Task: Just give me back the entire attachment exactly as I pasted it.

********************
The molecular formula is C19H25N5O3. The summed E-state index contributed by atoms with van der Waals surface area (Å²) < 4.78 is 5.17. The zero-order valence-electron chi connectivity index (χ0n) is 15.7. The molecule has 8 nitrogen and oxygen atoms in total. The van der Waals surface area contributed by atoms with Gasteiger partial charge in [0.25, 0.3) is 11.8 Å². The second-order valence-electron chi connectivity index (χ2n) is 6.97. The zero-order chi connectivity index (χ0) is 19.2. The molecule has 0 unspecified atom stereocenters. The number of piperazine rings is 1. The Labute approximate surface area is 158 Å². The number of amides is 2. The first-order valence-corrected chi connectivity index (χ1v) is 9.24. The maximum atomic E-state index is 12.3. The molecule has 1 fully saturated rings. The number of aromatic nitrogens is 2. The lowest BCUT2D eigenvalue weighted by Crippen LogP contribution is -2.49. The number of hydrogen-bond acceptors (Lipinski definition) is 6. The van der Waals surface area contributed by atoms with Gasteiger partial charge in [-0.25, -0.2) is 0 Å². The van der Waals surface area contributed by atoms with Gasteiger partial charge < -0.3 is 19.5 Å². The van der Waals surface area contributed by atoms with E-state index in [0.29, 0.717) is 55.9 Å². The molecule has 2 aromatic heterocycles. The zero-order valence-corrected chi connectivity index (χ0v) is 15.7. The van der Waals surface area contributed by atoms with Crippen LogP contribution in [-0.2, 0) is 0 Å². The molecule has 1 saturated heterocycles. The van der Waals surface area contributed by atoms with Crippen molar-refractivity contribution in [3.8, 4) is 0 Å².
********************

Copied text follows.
The molecular formula is C19H25N5O3. The summed E-state index contributed by atoms with van der Waals surface area (Å²) < 4.78 is 5.17. The zero-order valence-electron chi connectivity index (χ0n) is 15.7. The molecule has 8 nitrogen and oxygen atoms in total. The van der Waals surface area contributed by atoms with Gasteiger partial charge in [0.25, 0.3) is 11.8 Å². The second-order valence-electron chi connectivity index (χ2n) is 6.97. The zero-order chi connectivity index (χ0) is 19.2. The molecule has 0 unspecified atom stereocenters. The number of piperazine rings is 1. The Labute approximate surface area is 158 Å². The number of amides is 2. The first-order valence-corrected chi connectivity index (χ1v) is 9.24. The maximum atomic E-state index is 12.3. The molecule has 1 fully saturated rings. The number of aromatic nitrogens is 2. The lowest BCUT2D eigenvalue weighted by Crippen LogP contribution is -2.49. The number of hydrogen-bond acceptors (Lipinski definition) is 6. The van der Waals surface area contributed by atoms with Gasteiger partial charge in [-0.25, -0.2) is 0 Å². The van der Waals surface area contributed by atoms with Gasteiger partial charge < -0.3 is 19.5 Å². The van der Waals surface area contributed by atoms with E-state index in [0.29, 0.717) is 55.9 Å². The molecule has 2 aromatic heterocycles. The zero-order valence-corrected chi connectivity index (χ0v) is 15.7. The van der Waals surface area contributed by atoms with Crippen LogP contribution in [-0.2, 0) is 0 Å². The molecule has 1 saturated heterocycles. The van der Waals surface area contributed by atoms with Crippen molar-refractivity contribution in [3.8, 4) is 0 Å².